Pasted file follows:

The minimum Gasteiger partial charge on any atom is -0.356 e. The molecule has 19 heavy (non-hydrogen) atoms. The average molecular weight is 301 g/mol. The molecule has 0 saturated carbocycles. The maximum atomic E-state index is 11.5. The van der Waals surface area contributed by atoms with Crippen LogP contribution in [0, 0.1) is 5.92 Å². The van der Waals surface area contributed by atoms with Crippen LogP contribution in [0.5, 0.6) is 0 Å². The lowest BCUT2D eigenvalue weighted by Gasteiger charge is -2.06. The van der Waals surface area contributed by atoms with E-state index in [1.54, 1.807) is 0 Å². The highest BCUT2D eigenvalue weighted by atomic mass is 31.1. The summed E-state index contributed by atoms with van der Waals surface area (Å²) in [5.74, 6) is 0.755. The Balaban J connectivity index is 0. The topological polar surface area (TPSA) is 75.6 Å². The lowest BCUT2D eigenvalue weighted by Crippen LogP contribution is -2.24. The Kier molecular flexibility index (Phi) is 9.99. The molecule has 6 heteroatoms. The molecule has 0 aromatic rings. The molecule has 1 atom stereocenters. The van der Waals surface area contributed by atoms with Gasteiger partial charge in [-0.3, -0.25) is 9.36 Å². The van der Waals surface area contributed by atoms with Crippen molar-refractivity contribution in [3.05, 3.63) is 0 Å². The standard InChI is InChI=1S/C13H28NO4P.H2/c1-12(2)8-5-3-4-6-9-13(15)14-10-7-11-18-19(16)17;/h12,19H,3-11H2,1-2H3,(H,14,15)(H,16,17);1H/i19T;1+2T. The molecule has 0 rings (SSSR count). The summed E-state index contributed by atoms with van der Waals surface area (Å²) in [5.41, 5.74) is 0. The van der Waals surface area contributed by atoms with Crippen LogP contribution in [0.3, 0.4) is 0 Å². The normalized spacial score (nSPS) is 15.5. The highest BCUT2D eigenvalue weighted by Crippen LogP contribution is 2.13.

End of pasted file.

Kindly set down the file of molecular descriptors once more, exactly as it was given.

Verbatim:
The minimum Gasteiger partial charge on any atom is -0.356 e. The molecule has 19 heavy (non-hydrogen) atoms. The average molecular weight is 301 g/mol. The molecule has 0 saturated carbocycles. The maximum atomic E-state index is 11.5. The van der Waals surface area contributed by atoms with Crippen LogP contribution in [0, 0.1) is 5.92 Å². The van der Waals surface area contributed by atoms with Crippen LogP contribution in [0.5, 0.6) is 0 Å². The lowest BCUT2D eigenvalue weighted by Gasteiger charge is -2.06. The van der Waals surface area contributed by atoms with E-state index in [1.54, 1.807) is 0 Å². The highest BCUT2D eigenvalue weighted by atomic mass is 31.1. The summed E-state index contributed by atoms with van der Waals surface area (Å²) in [5.74, 6) is 0.755. The Balaban J connectivity index is 0. The topological polar surface area (TPSA) is 75.6 Å². The lowest BCUT2D eigenvalue weighted by Crippen LogP contribution is -2.24. The Kier molecular flexibility index (Phi) is 9.99. The molecule has 6 heteroatoms. The molecule has 0 aromatic rings. The molecule has 1 atom stereocenters. The van der Waals surface area contributed by atoms with Gasteiger partial charge in [-0.3, -0.25) is 9.36 Å². The van der Waals surface area contributed by atoms with Crippen molar-refractivity contribution in [3.05, 3.63) is 0 Å². The standard InChI is InChI=1S/C13H28NO4P.H2/c1-12(2)8-5-3-4-6-9-13(15)14-10-7-11-18-19(16)17;/h12,19H,3-11H2,1-2H3,(H,14,15)(H,16,17);1H/i19T;1+2T. The molecule has 0 rings (SSSR count). The summed E-state index contributed by atoms with van der Waals surface area (Å²) in [5.41, 5.74) is 0. The van der Waals surface area contributed by atoms with Crippen LogP contribution in [0.3, 0.4) is 0 Å². The normalized spacial score (nSPS) is 15.5. The highest BCUT2D eigenvalue weighted by Crippen LogP contribution is 2.13.